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News makers/news fakers: Hoaxes

Discover how fake news is spread, why people create it, and what we can do to avoid it.

a picture of Abraham Lincoln with text next to him saying: The problem with quotes found on the internet is that they are often not true.


Image credit: Taboclaon, A. (2015)

Hoax and fact checking sources


Hoaxes deliberately set out to dupe people and have them believe outright falsehoods.

Generally, hoaxes contain just enough truth to make them seem credible. They also lie and twist the truth to create outrage, fear, and indignation. Hoaxers (the people who make hoaxes) often take advantage of their readers’ confirmation biases. That is, they write outrageous stories knowing that some people will want to believe them because the stories confirm what the readers already believe, even if the stories and the beliefs are completely unfounded and wrong. See the box below for more information about the confirmation bias and other cognitive biases.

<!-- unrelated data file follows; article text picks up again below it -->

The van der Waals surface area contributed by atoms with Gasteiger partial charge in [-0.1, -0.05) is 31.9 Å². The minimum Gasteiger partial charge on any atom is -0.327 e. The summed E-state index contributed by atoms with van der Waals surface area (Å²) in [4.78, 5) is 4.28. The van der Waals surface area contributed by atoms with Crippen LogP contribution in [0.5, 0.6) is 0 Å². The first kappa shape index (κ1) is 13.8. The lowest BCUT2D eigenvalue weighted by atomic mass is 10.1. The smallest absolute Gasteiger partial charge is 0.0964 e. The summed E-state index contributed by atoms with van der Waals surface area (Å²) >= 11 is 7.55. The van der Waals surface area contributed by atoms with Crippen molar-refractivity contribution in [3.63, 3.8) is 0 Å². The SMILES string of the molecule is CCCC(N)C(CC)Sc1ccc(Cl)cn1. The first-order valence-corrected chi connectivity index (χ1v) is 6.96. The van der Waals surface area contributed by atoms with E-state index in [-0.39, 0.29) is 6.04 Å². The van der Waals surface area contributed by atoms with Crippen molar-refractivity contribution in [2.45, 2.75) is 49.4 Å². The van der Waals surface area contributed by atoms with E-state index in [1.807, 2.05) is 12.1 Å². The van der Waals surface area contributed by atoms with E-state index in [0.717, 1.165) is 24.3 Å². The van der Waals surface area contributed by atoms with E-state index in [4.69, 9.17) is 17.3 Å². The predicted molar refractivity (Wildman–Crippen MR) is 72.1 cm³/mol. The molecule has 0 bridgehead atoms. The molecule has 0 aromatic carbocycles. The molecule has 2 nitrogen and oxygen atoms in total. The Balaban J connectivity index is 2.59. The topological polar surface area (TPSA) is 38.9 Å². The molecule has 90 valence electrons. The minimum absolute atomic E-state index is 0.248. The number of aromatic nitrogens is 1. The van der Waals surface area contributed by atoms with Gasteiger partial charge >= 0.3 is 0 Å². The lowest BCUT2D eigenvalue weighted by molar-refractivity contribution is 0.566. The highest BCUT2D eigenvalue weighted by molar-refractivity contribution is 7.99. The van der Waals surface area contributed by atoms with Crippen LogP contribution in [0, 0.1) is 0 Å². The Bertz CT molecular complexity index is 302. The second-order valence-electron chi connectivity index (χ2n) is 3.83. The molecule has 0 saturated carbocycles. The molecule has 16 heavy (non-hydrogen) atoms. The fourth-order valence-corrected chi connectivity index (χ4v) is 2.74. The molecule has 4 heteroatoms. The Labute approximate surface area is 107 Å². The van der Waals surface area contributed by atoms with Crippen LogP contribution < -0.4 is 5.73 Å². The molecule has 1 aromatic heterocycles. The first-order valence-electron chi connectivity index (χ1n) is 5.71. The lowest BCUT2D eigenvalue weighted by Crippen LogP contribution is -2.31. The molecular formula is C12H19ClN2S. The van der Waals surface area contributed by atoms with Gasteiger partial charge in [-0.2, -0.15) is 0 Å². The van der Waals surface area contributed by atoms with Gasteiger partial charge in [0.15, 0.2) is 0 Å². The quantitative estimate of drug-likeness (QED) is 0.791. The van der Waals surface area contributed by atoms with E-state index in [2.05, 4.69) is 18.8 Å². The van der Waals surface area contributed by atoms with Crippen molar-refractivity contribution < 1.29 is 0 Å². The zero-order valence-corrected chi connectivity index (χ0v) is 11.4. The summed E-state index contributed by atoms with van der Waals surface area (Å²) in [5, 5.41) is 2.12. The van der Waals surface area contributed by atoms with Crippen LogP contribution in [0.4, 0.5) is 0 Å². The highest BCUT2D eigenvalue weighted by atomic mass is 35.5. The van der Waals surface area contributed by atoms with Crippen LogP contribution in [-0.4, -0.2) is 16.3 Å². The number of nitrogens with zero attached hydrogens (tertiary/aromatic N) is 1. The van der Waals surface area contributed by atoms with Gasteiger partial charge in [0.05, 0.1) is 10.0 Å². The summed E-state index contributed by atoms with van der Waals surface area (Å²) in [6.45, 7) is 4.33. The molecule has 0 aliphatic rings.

Hoaxes differ from disinformation in their intent; hoaxers usually aren't driven by a political or social ideology. Instead, hoaxers either get a kick out of having people fall for their stories (rustling Jimmies), or they make money through clicks and shares.

Most hoaxes aren’t too difficult to spot, once we pause and think about the stories being told, and there are some great websites devoted to fact checking and debunking them, like those on the left.

More information about cognitive biases

Have you ever seen a face in an inanimate object like a tree or a chair?  This phenomenon, called pareidolia, is a great example of human beings' pattern recognition ability. Compared to non-human animals, humans are amazingly good at seeing patterns, which helped keep early humans alive. Unfortunately for modern humans, this pattern recognition ability can also get in the way of clear thinking, clouding our judgement and making us bad decision makers. We call these unhelpful thought process cognitive biases, and they affect all of us. Here's a short video that discusses just four of them:

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